Besides the cancer society, the organizations involved in the lawsuit are: the American Academy of Pediatrics, the Massachusetts Chapter of the American Academy of Pediatrics, the American Cancer Society Cancer Action Network, the American Heart Association, the American Lung Association, the Campaign for Tobacco-Free Kids, and Truth Initiative.

Under a 2009 federal law, the FDA was given until June 22, 2011 to issue a final rule on graphic cigarette warnings covering the top half of the front and back of cigarette packs, and 20 percent of cigarette advertising.

The FDA met the deadline but the specific warnings required by the agency were struck down in August 2012 by an appeals court. However, the ruling applied only to certain images proposed by the FDA and did not affect the underlying requirement of the 2009 law.

In March 2012, another appeals court upheld the law’s requirement for graphic warnings and the U.S. Supreme Court turned down a tobacco industry appeal of that ruling.

The court decisions mean the FDA is still legally obligated to require graphic health warnings on cigarette packs and ads, according to the lawsuit plaintiffs.

The FDA said in March 2013 that it planned to issue a new rule on those warnings but has yet to do so, even though several of the groups involved in the lawsuit have repeatedly urged the FDA to take action, according to a news release from the Campaign for Tobacco-Free Kids.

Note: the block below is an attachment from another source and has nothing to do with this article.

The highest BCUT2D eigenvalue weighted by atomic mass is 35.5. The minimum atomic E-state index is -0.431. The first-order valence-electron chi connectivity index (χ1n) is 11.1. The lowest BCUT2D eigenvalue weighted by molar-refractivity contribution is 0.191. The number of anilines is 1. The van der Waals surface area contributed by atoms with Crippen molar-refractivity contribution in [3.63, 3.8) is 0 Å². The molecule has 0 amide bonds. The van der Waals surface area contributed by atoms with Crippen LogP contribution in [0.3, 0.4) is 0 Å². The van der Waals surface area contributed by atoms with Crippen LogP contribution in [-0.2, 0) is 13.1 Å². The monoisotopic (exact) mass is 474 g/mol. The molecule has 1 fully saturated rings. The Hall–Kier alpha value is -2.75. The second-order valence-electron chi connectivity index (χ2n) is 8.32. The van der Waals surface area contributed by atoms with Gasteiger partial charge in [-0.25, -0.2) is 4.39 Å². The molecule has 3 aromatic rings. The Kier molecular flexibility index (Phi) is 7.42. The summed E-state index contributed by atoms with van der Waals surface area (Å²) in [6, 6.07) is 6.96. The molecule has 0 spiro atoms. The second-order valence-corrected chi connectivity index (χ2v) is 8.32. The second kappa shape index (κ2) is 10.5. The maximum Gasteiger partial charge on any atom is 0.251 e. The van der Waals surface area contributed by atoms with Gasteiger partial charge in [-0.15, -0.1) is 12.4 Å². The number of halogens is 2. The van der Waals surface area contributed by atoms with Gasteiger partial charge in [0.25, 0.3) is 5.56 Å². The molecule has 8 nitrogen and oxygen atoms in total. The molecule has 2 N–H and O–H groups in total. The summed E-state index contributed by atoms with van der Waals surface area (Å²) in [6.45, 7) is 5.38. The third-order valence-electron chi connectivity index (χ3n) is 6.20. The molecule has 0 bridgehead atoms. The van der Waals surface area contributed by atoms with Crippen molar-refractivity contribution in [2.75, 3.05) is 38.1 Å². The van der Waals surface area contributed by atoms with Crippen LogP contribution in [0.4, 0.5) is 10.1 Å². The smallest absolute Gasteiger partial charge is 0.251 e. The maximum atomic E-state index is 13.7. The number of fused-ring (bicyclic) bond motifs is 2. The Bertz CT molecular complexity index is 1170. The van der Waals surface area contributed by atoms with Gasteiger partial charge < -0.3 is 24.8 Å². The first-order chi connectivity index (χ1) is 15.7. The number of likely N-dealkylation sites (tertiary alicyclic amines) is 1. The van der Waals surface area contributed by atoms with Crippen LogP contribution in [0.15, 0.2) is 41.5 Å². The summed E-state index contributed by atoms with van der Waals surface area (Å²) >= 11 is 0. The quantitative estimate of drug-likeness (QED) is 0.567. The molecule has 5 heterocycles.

The lawsuit alleges that the FDA’s failure to issue a new rule is “agency action unlawfully withheld” and seeks a court order requiring the FDA to issue a new rule.

“The FDA has been in violation [of the 2009 law] for more than four years. During that time, over 3 million Americans, the vast majority of them minors, have begun to smoke on a regular basis. Half of them will die prematurely as a result of tobacco-related disease,” according to the lawsuit.

A 2013 study of graphic cigarette warnings in Canada suggests that if the United States had implemented such warnings in 2012, as planned, the number of adult smokers in the United States would have fallen potentially by as much as 8.6 million in 2013.

Tobacco use is the leading preventable cause of death in the United States. Tobacco kills more than 480,000 Americans and costs about $170 billion in health-care expenses each year, according to the U.S. Centers for Disease Control and Prevention.

Source: CBS News (October 4, 2016)